Life Coaching

An Exercise in Curiosity

question marksIn the training program leading to my certification as a Coactive Coach, we completed numerous practical activities to build and hone our coaching skills. The other day I was reminded of one, that in the moment, seemed incredibly difficult. We were to spend thirty minutes looking under our kitchen sink. Yep. 30. Long. Interminable. Moments. And it wasn’t to be just a stream of observation and criticism, it was an exercise in curiosity. You see, we were specifically instructed to notice everything we could but without judgment. We were asked to get intentionally curious about what was under the cabinet, but not to say if it was good or bad. Thoughts of the disorder or stained cabinet flooring were steadily replaced with “I wonder why the pipes are bent that way”. Or, “what’s the story of the persona that installed this”.

In all the years that have followed, I return again and again to this exercise, both as a practical activity and a metaphor. It leads to the potent understanding of curiosity and how it suspends judgment. My role as a coach is to get curious and ask powerful questions that deepen each client’s understanding of themselves. The benefits are transformational.

  • Curiosity leads to an openness to what is present rather than the closure of judgment
  •  It inspires a willingness to learn rather than assume what is happening
  • Most of all, it suspends judgment, which stifles creativity and growth and puts us at odds with potential learning

Developing the skill of curiosity is a beautiful way to stretch and grow, often with surprising results. As you do, you may find the scope of your questions expanding and deepening into what moves and motivates you. So, try this: open your cabinet, find a spot in nature that captures your attention, notice a meaningful object on your shelf, or anything else that can gain your focus for 30 minutes. If you notice judgment creeping in, simply acknowledge it and return to asking questions.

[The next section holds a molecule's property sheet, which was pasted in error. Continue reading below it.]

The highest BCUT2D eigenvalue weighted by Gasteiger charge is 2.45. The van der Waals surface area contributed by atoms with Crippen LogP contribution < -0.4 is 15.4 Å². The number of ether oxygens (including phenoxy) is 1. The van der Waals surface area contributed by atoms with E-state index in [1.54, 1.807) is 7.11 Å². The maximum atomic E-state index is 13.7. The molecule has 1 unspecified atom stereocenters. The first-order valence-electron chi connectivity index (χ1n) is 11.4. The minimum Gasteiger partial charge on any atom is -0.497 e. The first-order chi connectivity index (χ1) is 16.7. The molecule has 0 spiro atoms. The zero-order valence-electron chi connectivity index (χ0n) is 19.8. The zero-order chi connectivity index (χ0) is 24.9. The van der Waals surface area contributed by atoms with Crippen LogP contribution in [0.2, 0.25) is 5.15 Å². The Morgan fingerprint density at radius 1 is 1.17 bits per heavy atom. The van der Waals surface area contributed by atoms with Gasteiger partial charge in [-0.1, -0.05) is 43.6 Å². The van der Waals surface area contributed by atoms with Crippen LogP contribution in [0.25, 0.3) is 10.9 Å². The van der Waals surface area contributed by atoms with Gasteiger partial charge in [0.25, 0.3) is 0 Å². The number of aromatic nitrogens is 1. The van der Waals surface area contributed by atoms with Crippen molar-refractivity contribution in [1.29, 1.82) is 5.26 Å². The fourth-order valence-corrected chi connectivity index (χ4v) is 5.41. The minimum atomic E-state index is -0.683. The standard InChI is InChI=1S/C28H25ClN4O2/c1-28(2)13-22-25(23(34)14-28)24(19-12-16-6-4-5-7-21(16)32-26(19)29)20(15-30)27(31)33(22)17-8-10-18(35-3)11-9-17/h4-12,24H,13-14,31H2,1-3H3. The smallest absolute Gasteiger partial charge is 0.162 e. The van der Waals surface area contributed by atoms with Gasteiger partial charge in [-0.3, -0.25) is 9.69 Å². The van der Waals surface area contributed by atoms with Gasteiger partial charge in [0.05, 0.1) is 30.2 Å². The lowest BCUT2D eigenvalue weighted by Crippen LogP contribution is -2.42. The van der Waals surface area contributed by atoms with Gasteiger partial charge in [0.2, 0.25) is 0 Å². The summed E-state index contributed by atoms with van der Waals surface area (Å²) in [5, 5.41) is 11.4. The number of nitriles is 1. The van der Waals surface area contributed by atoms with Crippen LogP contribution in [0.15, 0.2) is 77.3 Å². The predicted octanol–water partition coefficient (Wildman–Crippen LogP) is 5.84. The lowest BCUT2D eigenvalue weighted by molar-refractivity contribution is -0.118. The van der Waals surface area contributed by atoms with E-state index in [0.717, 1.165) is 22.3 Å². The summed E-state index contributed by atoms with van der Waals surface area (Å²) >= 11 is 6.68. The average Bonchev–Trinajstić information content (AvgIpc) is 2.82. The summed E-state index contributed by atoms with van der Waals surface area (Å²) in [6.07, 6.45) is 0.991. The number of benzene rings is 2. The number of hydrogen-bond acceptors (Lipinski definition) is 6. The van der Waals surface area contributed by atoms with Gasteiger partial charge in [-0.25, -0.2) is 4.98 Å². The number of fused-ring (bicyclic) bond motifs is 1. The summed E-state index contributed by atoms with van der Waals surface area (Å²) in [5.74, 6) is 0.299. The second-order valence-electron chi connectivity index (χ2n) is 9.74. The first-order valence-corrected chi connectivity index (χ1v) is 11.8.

When you are finished take time to reflect on the experience. What did you learn about the experience? How might you apply this learning to other parts of your life? Drop us a note to let us know!

A mindful approach to grief

words related to mindfulness under a magnifying glass

Tara Haelle’s interesting post introduces some important ideas about the intersections of grief and loss with the crises of the Covid-19 pandemic. Ambiguous grief is central to our current experience and she offers some good strategies for managing it, including acceptance, setting reasonable expectations, and finding fulfillment in familiar activities.

Another challenge of the pandemic is our need for the “long view” or life after the pandemic. So much of our attention can be directed to the point in time when the pandemic ends, but as Haelle correctly notes, we are nowhere near the end. So how can focusing on the present moment by adopting a mindful approach to grieving be helpful?

  • Mindfulness engages us in the present moment. Cultivating mindful awareness gives us a sense of time and place and amplifies our sense of control over our circumstance
  • Focusing on the present reduces the stress of looking ahead and the “what-if’s” that come along with it
  • Mindful awareness, when coupled with attention to the breath, stimulates the parasympathetic nervous system or the part of our wiring that is responsible for rest and relaxation

Mindfulness as a practice of self-care was pioneered by Jon Kabat-Zinn who defines it as awareness that arises through paying attention, on purpose, in the present moment, non-judgmentally. As I share this concept with my clients, I emphasize the non-judgmental nature of this focus. When we simply notice, rather than appraise what is happening and what we are feeling, we are better able to quiet the nervous chatter of the mind. Free from this distraction, we can then invest our energy in what is available in the present moment.